Smoking habits and the risk of non-fatal acute myocardial infarction in Costa Rica

Marta Rossi, Eva Negri, Carlo La Vecchia, Hannia Campos

Research output: Contribution to journalArticlepeer-review

Abstract

Background: Smoking is a major risk factor for cardiovascular diseases, but there is little information on Latin America. Methods: We used data from a case-control study comprising 2094 cases with a first acute non-fatal myocardial infarction (MI) and 2094 matched controls (by age, sex, and area of residence) living in Costa Rica between 1994 and 2004. Relative risks (RRs) were obtained from conditional logistic regression models. Results: Compared to never smokers, the risk of MI was not higher in ex-smokers, but the RR was 2.71 for current smokers, and increased with the number of cigarettes smoked per day. Smoking ≥25 cigarettes per day was associated with an eight-fold risk of MI. The RR was higher for women (4.39) than for men (2.38). There was no trend in risk with duration and age at starting smoking. RRs were respectively 4.8, 5.6 and 6.1 for smokers of ≥15 cigarettes per day with obesity, diabetes or hypertension compared to non-smokers. Subjects living with a smoker had a 23% higher MI risk. Active and passive smoking accounted for 38% and 8% of MI cases. It explained 25% and 9% of female and 42% and 7% of male cases, 47% and 15% of cases below age 50, and 35% and 5% cases above age 50 years. Stopping smoking reduced the risk of MI already after one year, and after five years the risk approached that of never smokers. Conclusion: In Costa Rica, like elsewhere, inducing smokers to stop is a public health priority.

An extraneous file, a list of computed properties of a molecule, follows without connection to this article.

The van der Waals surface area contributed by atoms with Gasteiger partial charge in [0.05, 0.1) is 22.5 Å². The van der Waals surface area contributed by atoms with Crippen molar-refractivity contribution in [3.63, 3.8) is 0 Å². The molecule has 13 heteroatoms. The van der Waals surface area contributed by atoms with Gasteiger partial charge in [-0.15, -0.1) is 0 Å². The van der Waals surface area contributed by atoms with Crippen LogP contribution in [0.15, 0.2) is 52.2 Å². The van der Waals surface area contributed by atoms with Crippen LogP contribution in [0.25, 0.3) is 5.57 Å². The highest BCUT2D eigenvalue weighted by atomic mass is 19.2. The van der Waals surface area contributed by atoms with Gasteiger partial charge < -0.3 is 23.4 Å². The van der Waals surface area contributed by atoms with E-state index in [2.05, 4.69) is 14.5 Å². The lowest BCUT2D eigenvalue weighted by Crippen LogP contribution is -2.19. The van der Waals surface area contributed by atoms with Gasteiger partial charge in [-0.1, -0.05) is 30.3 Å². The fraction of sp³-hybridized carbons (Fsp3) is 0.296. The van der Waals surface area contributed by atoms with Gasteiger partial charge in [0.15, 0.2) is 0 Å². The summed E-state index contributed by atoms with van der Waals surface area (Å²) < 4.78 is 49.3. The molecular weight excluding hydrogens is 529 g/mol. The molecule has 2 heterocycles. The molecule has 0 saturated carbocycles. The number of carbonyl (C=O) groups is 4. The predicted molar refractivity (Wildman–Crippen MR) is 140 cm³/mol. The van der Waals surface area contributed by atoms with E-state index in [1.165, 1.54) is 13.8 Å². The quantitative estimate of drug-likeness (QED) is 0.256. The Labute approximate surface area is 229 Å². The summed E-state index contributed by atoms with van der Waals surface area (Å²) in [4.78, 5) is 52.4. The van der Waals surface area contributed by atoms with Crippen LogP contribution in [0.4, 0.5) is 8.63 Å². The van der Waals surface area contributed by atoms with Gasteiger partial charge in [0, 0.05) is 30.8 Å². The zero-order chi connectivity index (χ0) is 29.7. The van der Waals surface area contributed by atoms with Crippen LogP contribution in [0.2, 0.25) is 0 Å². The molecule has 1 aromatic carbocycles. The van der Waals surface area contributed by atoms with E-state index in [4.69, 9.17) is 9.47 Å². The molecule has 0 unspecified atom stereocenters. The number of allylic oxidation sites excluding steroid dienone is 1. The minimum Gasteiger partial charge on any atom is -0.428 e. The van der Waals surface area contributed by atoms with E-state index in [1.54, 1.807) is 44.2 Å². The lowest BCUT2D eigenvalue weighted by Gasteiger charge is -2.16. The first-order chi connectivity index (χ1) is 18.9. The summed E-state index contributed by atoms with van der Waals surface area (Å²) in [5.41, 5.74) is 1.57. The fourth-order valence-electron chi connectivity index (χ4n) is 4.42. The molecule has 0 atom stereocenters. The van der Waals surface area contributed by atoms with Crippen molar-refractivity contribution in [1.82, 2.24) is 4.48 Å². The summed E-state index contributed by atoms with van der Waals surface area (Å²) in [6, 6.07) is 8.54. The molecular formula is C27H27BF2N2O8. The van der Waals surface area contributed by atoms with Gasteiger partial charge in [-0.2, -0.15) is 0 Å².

Original languageEnglish
Pages (from-to)467-474
Number of pages8
JournalEuropean Journal of Cardiovascular Prevention and Rehabilitation
Volume18
Issue number3
DOIs
Publication statusPublished - Jun 2011

Keywords

  • Acute myocardial infarction
  • Cardiovascular disease
  • Case-control study
  • Smoking
  • Tobacco

ASJC Scopus subject areas

  • Cardiology and Cardiovascular Medicine
  • Epidemiology

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